My friend and I removed some targets from a piece of land we have the privilege of using outside hunting season yesterday. One of them was a moving target we had concocted. I recommend it, for something different that requires fairly minimal effort; all you really need is a good length of cord, a buddy, and a bit of creativity.
We had a length of cord pulled as tight as possible between two trees that stood about 50 yards from each other. We made a "target carrier" out of a piece of plywood with a length of PVC pipe attached to the top of it; this allowed the target to slide easily enough, on the tight cord, and hang low enough that the cord wouldn't be shot. We drilled four holes in the carrier; two on the bottom edge, for attaching the steel plate, and one on either edge toward the tight cord, for attaching the pulling cord. The terrain, in our situation, allowed us to reconfigure the target to be shot from both sides, and pulled in either direction; how you wanted it to travel, and the side you were engaging from, dictated how you attached the carrier pulling cord. Using a couple short lengths of cord, we made little loop "pulleys" to customize the route of the pulling cord, to enable deliberate placement of the target pulling man. What resulted was a situation in which the target puller person stands a few yards behind the shooter, who engages the target moving laterally about (in our case) 40 yards away. Shooter position can be customized by creating more pulleys and longer cord.
We had one event, with multiple shooters, and I was the target puller for multiple runs for multiple shooters; it was hot and it sucked ass. Now that we have dismantled it, I am working to install a modified version, for use with paper targets, in a CQB context, which will allow the target to be manipulated in both directions on the fly; I am optimistic.
Long story short: if you've got a spot with some trees and terrain enabling the safe engagement of a mover, and a buddy, it's pretty easy to get one set up, and it makes for a fresh practice circumstance.This message has been edited. Last edited by: KSGM,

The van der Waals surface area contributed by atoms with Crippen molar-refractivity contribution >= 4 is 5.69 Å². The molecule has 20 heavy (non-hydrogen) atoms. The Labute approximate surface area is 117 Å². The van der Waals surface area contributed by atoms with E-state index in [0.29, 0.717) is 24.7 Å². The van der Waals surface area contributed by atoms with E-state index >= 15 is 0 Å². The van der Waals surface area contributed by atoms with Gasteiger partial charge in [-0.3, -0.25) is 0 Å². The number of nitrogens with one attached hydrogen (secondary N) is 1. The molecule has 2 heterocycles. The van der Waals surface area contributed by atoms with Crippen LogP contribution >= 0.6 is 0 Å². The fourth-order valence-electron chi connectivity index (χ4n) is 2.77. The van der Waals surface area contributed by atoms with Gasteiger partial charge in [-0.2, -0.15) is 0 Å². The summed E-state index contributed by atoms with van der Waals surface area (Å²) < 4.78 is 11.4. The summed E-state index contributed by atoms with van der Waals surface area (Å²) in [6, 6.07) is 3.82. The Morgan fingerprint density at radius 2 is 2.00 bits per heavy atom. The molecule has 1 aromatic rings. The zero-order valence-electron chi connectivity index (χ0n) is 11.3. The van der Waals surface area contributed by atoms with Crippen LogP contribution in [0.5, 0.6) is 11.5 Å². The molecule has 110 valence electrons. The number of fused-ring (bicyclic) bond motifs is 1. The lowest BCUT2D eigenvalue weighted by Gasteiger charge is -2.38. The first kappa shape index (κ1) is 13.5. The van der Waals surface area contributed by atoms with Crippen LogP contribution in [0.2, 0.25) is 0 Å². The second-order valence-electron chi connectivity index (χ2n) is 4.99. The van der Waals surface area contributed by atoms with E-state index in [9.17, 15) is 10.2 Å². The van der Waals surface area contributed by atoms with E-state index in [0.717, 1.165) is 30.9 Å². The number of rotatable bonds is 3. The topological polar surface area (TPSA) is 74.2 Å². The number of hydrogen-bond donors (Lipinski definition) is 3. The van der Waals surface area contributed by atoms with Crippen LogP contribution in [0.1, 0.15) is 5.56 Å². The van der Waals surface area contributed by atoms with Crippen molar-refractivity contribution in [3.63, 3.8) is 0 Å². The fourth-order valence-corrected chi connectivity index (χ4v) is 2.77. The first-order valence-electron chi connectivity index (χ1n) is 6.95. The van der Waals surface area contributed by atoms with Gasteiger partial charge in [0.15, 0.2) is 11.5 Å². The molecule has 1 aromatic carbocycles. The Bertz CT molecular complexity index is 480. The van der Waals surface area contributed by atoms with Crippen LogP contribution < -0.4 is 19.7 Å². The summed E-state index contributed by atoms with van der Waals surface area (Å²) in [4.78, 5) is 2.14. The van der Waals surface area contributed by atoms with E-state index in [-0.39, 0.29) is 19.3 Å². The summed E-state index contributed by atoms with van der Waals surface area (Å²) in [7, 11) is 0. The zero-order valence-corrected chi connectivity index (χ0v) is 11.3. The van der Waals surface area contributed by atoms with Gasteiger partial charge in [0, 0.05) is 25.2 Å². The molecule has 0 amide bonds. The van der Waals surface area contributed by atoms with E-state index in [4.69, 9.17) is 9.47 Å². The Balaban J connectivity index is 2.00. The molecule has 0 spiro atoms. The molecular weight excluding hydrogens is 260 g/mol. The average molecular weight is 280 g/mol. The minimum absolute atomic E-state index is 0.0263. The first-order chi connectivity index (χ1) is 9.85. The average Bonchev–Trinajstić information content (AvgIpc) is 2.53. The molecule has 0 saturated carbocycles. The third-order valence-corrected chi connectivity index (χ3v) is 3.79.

I would be interested in knowing more about your setup, but I’m not sure I understood everything in your description. Can you post any pictures (especially after whatever changes/improvements you make)?
I have an improvised moving target system that also includes pulling cords and pulleys to allow a pull perpendicular to the firing line to move the target platform laterally. The platform was made for me by a former trainee, and I developed some drills to take advantage of it.
I believe that moving target practice is very valuable for LEOs, and for most I have trained, even a relatively short amount of training results in significant improvement—but only after the training.
The first photo shows the target stand positioned for the platform to be pulled directly at the shooter. More commonly the stand is rotated 90° for lateral movement.
The pulley setup to change the target movement direction.
I recently employed pulleys much like the one you pictured, in setting up a moving target on a smaller, more conventional "square range".
I used my same cable suspension foundation I had employed in the woods: the target frame hangs from a section of 1" PVC pipe that the guide line is passed through, and then pulled as tight as possible. The "action" lines are then tied to either side of the target frame, very near the guide line. These lines are routed in each direction, parallel to the guide line, until the length of the target's travel has been achieved at either end. Then those action lines are routed through pulleys, to enable them to run the perimeter of the range; they then get loops tied in their ends, to enable clipping together with a carabiner.
A buddy grabs the carabiner, and can move the target back and forth along it's allowable travel path downrange, from the back of the range. I had rigged it up and, and more-or-less proven the concept this past week; a friend and I put it to use this morning; it works very well.
The only catch is the target skims the backstop berm, so dirt running down the berm over the course of a session can obstruct the target's path; it requires periodic maintenance, but isn't a huge deal.
|Powered by Social Strata|